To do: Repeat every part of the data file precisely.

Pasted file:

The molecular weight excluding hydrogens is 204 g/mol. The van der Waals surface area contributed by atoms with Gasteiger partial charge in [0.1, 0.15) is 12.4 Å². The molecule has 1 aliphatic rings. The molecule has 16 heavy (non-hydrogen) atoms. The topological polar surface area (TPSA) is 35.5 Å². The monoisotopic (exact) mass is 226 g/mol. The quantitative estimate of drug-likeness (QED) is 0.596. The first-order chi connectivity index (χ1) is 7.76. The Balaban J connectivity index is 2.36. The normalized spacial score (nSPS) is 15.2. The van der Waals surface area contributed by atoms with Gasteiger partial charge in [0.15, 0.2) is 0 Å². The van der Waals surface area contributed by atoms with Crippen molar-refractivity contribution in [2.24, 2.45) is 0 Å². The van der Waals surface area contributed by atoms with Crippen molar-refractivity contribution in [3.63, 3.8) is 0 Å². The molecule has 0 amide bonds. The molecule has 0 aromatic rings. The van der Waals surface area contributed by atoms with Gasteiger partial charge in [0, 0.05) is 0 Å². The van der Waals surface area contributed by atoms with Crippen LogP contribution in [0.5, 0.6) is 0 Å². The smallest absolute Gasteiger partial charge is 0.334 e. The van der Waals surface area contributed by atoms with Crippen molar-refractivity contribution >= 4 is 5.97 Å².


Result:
The molecular weight excluding hydrogens is 204 g/mol. The van der Waals surface area contributed by atoms with Gasteiger partial charge in [0.1, 0.15) is 12.4 Å². The molecule has 1 aliphatic rings. The molecule has 16 heavy (non-hydrogen) atoms. The topological polar surface area (TPSA) is 35.5 Å². The monoisotopic (exact) mass is 226 g/mol. The quantitative estimate of drug-likeness (QED) is 0.596. The first-order chi connectivity index (χ1) is 7.76. The Balaban J connectivity index is 2.36. The normalized spacial score (nSPS) is 15.2. The van der Waals surface area contributed by atoms with Gasteiger partial charge in [0.15, 0.2) is 0 Å². The van der Waals surface area contributed by atoms with Crippen molar-refractivity contribution in [2.24, 2.45) is 0 Å². The van der Waals surface area contributed by atoms with Crippen molar-refractivity contribution in [3.63, 3.8) is 0 Å². The molecule has 0 amide bonds. The molecule has 0 aromatic rings. The van der Waals surface area contributed by atoms with Gasteiger partial charge in [0, 0.05) is 0 Å². The van der Waals surface area contributed by atoms with Crippen LogP contribution in [0.5, 0.6) is 0 Å². The smallest absolute Gasteiger partial charge is 0.334 e. The van der Waals surface area contributed by atoms with Crippen molar-refractivity contribution >= 4 is 5.97 Å².